We are so excited to introduce you to our January Milspouse Influencer of the Month. Lauren Taylor, founder of the mission-driven PCS Pay-it-Foward®, is doing awesome things for military communities around the country. Read on to see how a normal military spouse with the same challenges you face sees a problem and creates the solution. You might just get inspired to start something like this yourself! If you are or you know a Military Spouse Influencer who you think we should meet, email us at email@example.com. ~ 1. What does daily life look like in your shoes? My daily life is rather normal. I work from my small home office to build and implement new benefits for PCS Pay-it-Forward®. This allows me to be flexible to my families needs through out the day. I have 3 boys under the age of 7. My oldest two boys are in kindergarten and 2nd grade, my youngest attends preschool 3 days a week and is home with me on the others. My goal has always been to provide stability for my boys to offset my husband’s crazy schedule, but also to apply myself to something I’m passionate about. That why I got into real estate. We had a horrible experience buying our first home and I was hoping to make the process easier for other military families in San Diego. Little did I know what it would turn into… 2. Tell us about your organization and how it advocates for military spouses? I started PCS Pay-it-Forward® in San Diego over 2 years ago. There are many resources for families who are wanting to purchase homes and agents jump at the chance to offer their services. But unfortunately, there is no significant compensation for agents to help families find rentals, this left a great amount of our military families under-served and with little-to-no support. Then I met two families who motivated me to create a solution for this problem. One family had flown into San Diego for 2 days for rental house hunting and had 9 out of 10 agents cancel their showings, leaving the family lost and without a plan. A second family spent the first 6 weeks of their newborn’s life (also with two toddlers) in Navy Lodge because it was so difficult to identify their new home. These two instances back to back inspired me to try to create a better all-encompassing resource for incoming families. PCS Pay-it-Forward® are crowd-sourced military support communities for incoming families with 2 primary missions. Reduce the number of families falling victim to fraudulent rental scamsReduce the need for interim housing for incoming families We encourage all community members to participate in the support of incoming families by answering questions and posting pictures of rental signs in their neighborhoods. Our members are largely comprised of military spouses as we’ve found they handle the majority of identifying neighborhoods and homes for their families. After the success of the San Diego PCS Pay-it-Forward® community, we began a nationwide expansion to support other military bases across the country. We partner with Veteran or MilSpouse Real Estate Agents in the area to facilitate the communities and grow the mission. In 2018, we expanded to over 60 duty stations and our membership just passed over 14,000 military families. It’s been an amazing adventure to watch military spouses step up to support one another all across the country in this Pay-it-Forward® movement. They don’t participate because they have to, they participate because they want to help, which I think is a beautiful representation of the culture surrounding our military spouse community. Everyday we see friends reuniting in our communities as they find that someone they served with at MacDill will be waiting to greet them at Norfolk or one of the many other communities across the country. 3. What is your ultimate goal? The goal with PCS Pay-it-Forward® is to create the greatest network of military spouses and veterans today, connected by a common goal, helping one another in their communities. Although our mission is seeded in relocation support, we are proud that our military families continue to step up to Pay-it-Forward® in all aspects of military life. We will continue to strive to make this a positive network grounded in our mission of helping one another. We have currently identified approximately 125 military bases with more than 1,000 active duty servicemembers stationed at each and our goal for 2019 is to partner with local military agents to open support communities for all 125 bases. We are also working to expand our benefits for our members. As a thank for you Paying-it-Forward®, we’ve had a number of national partners step up to offer discounts and exclusive offers to our members and we want to continue to build these relationships to benefit our communities. 4. What advice do you have for military spouses? Get involved! This life can be very isolating, but by joining a PCS Pay-it-Forward® community you can connect with other local families in away that transcends your single duty station. Also, for those spouses out there who see a problem that is negatively impacting our community, consider creating a solution. That’s how I discovered my passion. I saw an issue, and created a solution. Sometimes the simplest solutions make the greatest impact. Enlist the help of your fellow spouses. Together we can accomplish amazing things! 5. Tell us a fun fact about your military life. Omg! Is there any such thing as a fun fact about military life?! Haha! I never thought I would marry someone in the military, but I’m so grateful that I did. We have been given so much from this life and this community. While some couples find deployments to be tough on their relationships, our two deployments brought me and my husband even closer together. It helped me realize all the little things he did to make our family life easier. Although it is so difficult to be far apart, I’m now grateful we had that time to really appreciate what we do for each other. ~ Thanks for sharing a little bit of your story, Lauren! We can’t wait to see what more PCS Pay-It-Forward does to help our military communities. Connect with us on Facebook!
My network helped me land a job that works to find military spouses meaningful employment. By Anna Christen, Hiring Our Heroes, Deputy Director, Military Spouse Program Read more in the January issue of Military Spouse Magazine here! After serving five years on active duty, I transitioned to the Army Reserve and made my first attempt in the civilian workforce as a veteran and military spouse. My goal was to work in athletics or at a nonprofit, but when I moved from San Antonio to a town with less than 30,000 people in south Texas, the difficulty of finding a job in either field became readily apparent. Three months post transition, I found my first job at the local university. Three months after that, we moved across the country to Virginia. And as any military spouse knows, those circumstances are not at all unique. With a limited network in my new location, I quickly worked to build connections, first leveraging both my and my husband’s alumni network. Through those networks, many people were willing to set up informational interviews, even though I had only known some of my connections through emails and LinkedIn. It was amazing how willing people were to help—all I had to do was know what kind of help I needed and ask for it. After four months, I settled with a financial services firm, one with locations near most military installations. While continuing to build my network at our new duty station, I learned about In Gear Career (now Hiring Our Heroes Military Spouse Professional Network). I was intrigued to find out more about its mission to connect career-minded military spouses with each other, building a sense of community and a soft-landing spot following relocation. As luck would have it, the director happened to live in Virginia where she operated the burgeoning non-profit and hosted local meetings. The sense of community found within my newfound military spouse network was remarkable. During our time in Virginia, I attended as many networking events and professional development sessions with them as I could. By the time we left, Hiring Our Heroes, a non-profit operating under the U.S. Chamber of Commerce Foundation, absorbed In Gear Career into their Military Spouse Program, resulting in a quick expansion from 13 locations to over 50. After about three years in Virginia, we returned to the same small town in Texas where my story began. Knowing how small the community was, I knew that building connections there would be crucial. After relocating with my job from Virginia, I started to meet more spouses who were underemployed. When the Military Spouses in the Workplace Study came out, I realized we were far from alone. According to the study, military spouse unemployment is about 16 percent; underemployment is about 70 percent. Seeing what my network had done for me in Virginia, I worked with two other key spouses to reach out to Hiring Our Heroes and start a Military Spouse Professional Network (MSPN) to serve our area. Shortly after starting the MSPN in south Texas, I attended volunteer training where I reconnected with my college basketball coach. She too was a military spouse who had reinvented herself many times, most notably from a Division 1 head basketball coach to a senior director at Hiring Our Heroes. In our conversations, I casually mentioned to her that after four years in finance, I was ready to try a new challenge. Within a few weeks, she reached out to her contacts on my behalf, while also finding a remote position for me on her Hiring Our Heroes team. In basketball, players are taught to move into “triple threat” whenever they catch the ball. From that position, they are best suited to help their team—either with a pass, dribble, or shot. When I became a military spouse, I used my courtside skills to adapt a similar process in the career space, altering my professional game to include a solid resume, ample networking, and effective use of LinkedIn. Again I learned how important it is to build relationships—ones where you actively seek to both give and receive. You never know who you might be able to help, and who might help you in the future. Yes, living in four locations in the last five years created challenges, but it also afforded me the opportunity to build my network. By volunteering, being open to new opportunities, and staying connected I found a career that aligned with my passions and will move with me wherever the Navy takes us next. To find out more information on the Hiring Our Heroes Military Spouse Program or upcoming Hiring Our Heroes events in your area, please visit hiringourheroes.org or email HOHMilSpouse@USChamber.com. Connect with us on Facebook!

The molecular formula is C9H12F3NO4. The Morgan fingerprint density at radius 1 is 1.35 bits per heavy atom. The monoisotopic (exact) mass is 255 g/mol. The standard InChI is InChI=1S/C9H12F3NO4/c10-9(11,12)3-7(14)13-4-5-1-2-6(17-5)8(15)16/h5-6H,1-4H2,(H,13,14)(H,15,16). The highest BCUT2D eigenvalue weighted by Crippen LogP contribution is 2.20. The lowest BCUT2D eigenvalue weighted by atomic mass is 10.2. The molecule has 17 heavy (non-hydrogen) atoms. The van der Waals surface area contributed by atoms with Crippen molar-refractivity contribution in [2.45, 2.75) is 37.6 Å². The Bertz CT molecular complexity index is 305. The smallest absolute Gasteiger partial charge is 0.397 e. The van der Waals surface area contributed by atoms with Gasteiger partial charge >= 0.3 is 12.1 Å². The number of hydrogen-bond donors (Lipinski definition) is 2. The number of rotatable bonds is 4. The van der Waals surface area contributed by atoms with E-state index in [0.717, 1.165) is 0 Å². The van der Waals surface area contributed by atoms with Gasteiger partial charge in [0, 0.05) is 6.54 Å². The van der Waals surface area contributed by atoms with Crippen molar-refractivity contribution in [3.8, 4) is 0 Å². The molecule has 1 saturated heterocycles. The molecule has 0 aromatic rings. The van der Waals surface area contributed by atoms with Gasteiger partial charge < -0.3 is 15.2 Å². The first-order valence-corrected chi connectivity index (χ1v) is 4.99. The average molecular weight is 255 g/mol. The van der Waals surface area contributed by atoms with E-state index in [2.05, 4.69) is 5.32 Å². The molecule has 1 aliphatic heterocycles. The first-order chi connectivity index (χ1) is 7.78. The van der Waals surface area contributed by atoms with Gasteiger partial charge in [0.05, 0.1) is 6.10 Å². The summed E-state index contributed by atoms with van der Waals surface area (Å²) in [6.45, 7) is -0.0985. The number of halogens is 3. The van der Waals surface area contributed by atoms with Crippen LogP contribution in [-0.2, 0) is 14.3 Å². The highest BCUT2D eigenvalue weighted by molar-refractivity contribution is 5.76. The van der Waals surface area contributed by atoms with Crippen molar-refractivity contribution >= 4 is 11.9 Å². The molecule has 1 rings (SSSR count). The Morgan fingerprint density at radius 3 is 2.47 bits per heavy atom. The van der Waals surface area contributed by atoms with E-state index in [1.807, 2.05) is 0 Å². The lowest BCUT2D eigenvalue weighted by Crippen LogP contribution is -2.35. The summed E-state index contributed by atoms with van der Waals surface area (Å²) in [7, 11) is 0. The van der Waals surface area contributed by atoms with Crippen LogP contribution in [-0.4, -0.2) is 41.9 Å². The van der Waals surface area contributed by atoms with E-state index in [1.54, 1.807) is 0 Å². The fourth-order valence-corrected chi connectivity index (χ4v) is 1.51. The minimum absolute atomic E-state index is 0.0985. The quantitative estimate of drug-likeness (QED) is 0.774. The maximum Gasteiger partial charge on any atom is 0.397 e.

How to Start A Side Hustle in 2019 Military spouses face a unique and difficult challenge when it comes to pursuing their professional aspirations. According to the 2017 Bluestar Family Report, fewer than half—47 percent—of military spouses are employed. Frequent moves, the high cost of childcare, and lack of employment opportunities near military bases can all create barriers to work. A side hustle is the perfect way to either explore professional aspirations or earn supplemental income to support your family. What’s more, many side hustles can be done remotely, which offers freedom to work from any location (or base), and job security upon relocation, making it easier to hold down income, no matter where you go or what you do. With a little initiative and resourcefulness, you don’t even need experience. If you’re not sure where to begin, follow these simple steps to start a side hustle in 2019. Assess Your Background and Expertise First, take a look at your educational and professional background. Have you had any formal training? Have you held any part or full-time jobs? Many past jobs might directly translate to freelance work. For example, accountants can take up part-time bookkeeping. Take stock of any skills or abilities that might translate into a money-making opportunity by making a list of tasks you enjoy or can do well, any assignments or projects you’ve completed at past jobs, programs you know well, or courses you’ve taken. If you’re still not sure how your skills apply to side gigs or freelance work, head to a site like UpWork. Search basic skills like, “typing” and see what comes up—this may give you an idea for what you can do. Once you’ve established your strengths, it’s time to look and apply for side hustle gigs. If you’re just starting your career, you might need to get crafty, literally (more on that later), so don’t worry if you don’t feel you have any obvious applicable skills just yet. Explore Freelance Admin Work Administrative freelance work is a great first side hustle because many projects require little to no prior experience. You simply need to be organized, good at communicating, and willing to take on small tasks and projects that require quick learning. To find an admin gig like this, create profiles on freelance websites like Hubstaff or Upwork, then sift through admin job posts. Time-poor employers are often in need of simple administrative tasks like customer service (answering emails or calls), basic online research, email management, dictation, or other entry-level virtual assistance tasks. Platforms like Upwork are especially useful for new admin freelancers. Applicants search, bid on, accept and get paid through the Upwork system. Your freelance rating increases as you complete more projects, which will then make you a more attractive candidate, essentially building your virtual portfolio on the site. If you’re wary of heading online right away, consider whether you have friends or family that own their own business. They may be willing to pay you an hourly wage to take a few tasks of their plate. Monetize Creative Skills For those that are artistically-inclined, or enjoy making crafts, consider parlaying those talents into a side gig by selling your handmade items. If you don’t know which crafts will sell best, think of on-trend items that you can market as handcrafted and, artisan. Ecommerce experts at Selz suggest 10 simple things you can make and sell online: PillowsCoastersCandlesPicture FramesBath BombsT-ShirtsJewelrySweetsArtPhotos When you know what you want to sell, it’s time to create your website, where you’ll list all your products. This serves as your “digital business card” and ensures that online shoppers can find your products easily. Etsy can be a great, inexpensive place to start your business! Try On-Demand Jobs If you’re not sure about your professional skills and don’t want to make a product, consider on-demand jobs that serve as the perfect side gigs. Car owners over the age of 21 with a clean record can drive for Lyft or Uber. Animal-lovers can earn side income as a pet-walker or sitter with services like Wag or Rover. Those living in large cities that have electric scooter sharing services like Bird or Lime can make money by picking up scooters and charging them at their house. If you’re handy or like running errands, create a profile on TaskRabbit, which connects you with people in your neighborhood that will pay for tasks. With the advent of these peer-to-peer services, businesses need people like you who want to make cash without the structure of a full-time job or regular schedule. In every case, you can work when and where you want. Tap Into Your Military Network All branches of the military offer family resources, whether it be Family Readiness or Work-Life Programs. Once you’ve figured out your side-gig, reach out to them for help with networking, which may help with promoting your services or finding additional opportunities. Bookoo is an online yard sale website, similar to Craigslist but unique in that you can search by a specific base, instead of cities. It’s predominantly used in military communities across the U.S. and abroad. Bookoo sites are a great place to look for part-time side hustles or list your skills and services for hire, directly within your local military community. Finally: Get the Business Details Your side hustle may start bringing in income right away, but so get the business details specific to your line of work sooner than later. Start by consulting with a financial professional about the taxes you’re required to pay as an independent contractor; a CPA can advise you on this and keep you on track all year long. Don’t forget to ensure proper licensing and insurance as well. For instance, if you’re selling baked goods out of your home, does your state require a food permit? Set up your side hustle on the proper foundation for success so you can be successful for many years to come. Earn More in 2019 With Your Side Hustle While our nation’s military is proud to serve, the second highest concern of active-duty service members is their spouse’s access to employment, according to the same BlueStar Family Report. Ease your worries by finding a side hustle, allowing you to earn income with the ultimate flexibility and stability needed to manage the unique challenges of a military family. Connect with us on Facebook!